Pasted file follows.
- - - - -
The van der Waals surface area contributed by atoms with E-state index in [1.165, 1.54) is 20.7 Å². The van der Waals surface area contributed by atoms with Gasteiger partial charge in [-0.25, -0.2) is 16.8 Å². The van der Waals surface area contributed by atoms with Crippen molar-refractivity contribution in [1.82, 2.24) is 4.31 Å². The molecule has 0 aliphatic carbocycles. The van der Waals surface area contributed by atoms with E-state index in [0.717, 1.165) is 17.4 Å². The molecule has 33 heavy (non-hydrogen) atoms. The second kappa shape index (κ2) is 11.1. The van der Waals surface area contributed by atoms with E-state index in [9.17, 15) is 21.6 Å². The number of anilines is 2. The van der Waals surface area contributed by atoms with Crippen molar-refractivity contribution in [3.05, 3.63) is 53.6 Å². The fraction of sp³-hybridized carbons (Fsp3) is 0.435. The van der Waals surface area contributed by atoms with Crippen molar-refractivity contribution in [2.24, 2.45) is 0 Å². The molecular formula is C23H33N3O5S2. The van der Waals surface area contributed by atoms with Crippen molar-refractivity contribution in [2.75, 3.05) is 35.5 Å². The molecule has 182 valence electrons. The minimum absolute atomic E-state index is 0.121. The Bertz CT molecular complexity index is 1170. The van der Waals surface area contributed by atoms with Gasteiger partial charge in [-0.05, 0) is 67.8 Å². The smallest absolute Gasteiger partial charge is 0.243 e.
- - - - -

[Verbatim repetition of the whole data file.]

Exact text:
The van der Waals surface area contributed by atoms with E-state index in [1.165, 1.54) is 20.7 Å². The van der Waals surface area contributed by atoms with Gasteiger partial charge in [-0.25, -0.2) is 16.8 Å². The van der Waals surface area contributed by atoms with Crippen molar-refractivity contribution in [1.82, 2.24) is 4.31 Å². The molecule has 0 aliphatic carbocycles. The van der Waals surface area contributed by atoms with E-state index in [0.717, 1.165) is 17.4 Å². The molecule has 33 heavy (non-hydrogen) atoms. The second kappa shape index (κ2) is 11.1. The van der Waals surface area contributed by atoms with E-state index in [9.17, 15) is 21.6 Å². The number of anilines is 2. The van der Waals surface area contributed by atoms with Crippen molar-refractivity contribution in [3.05, 3.63) is 53.6 Å². The fraction of sp³-hybridized carbons (Fsp3) is 0.435. The van der Waals surface area contributed by atoms with Crippen molar-refractivity contribution in [2.24, 2.45) is 0 Å². The molecular formula is C23H33N3O5S2. The van der Waals surface area contributed by atoms with Crippen molar-refractivity contribution in [2.75, 3.05) is 35.5 Å². The molecule has 182 valence electrons. The minimum absolute atomic E-state index is 0.121. The Bertz CT molecular complexity index is 1170. The van der Waals surface area contributed by atoms with Gasteiger partial charge in [-0.05, 0) is 67.8 Å². The smallest absolute Gasteiger partial charge is 0.243 e.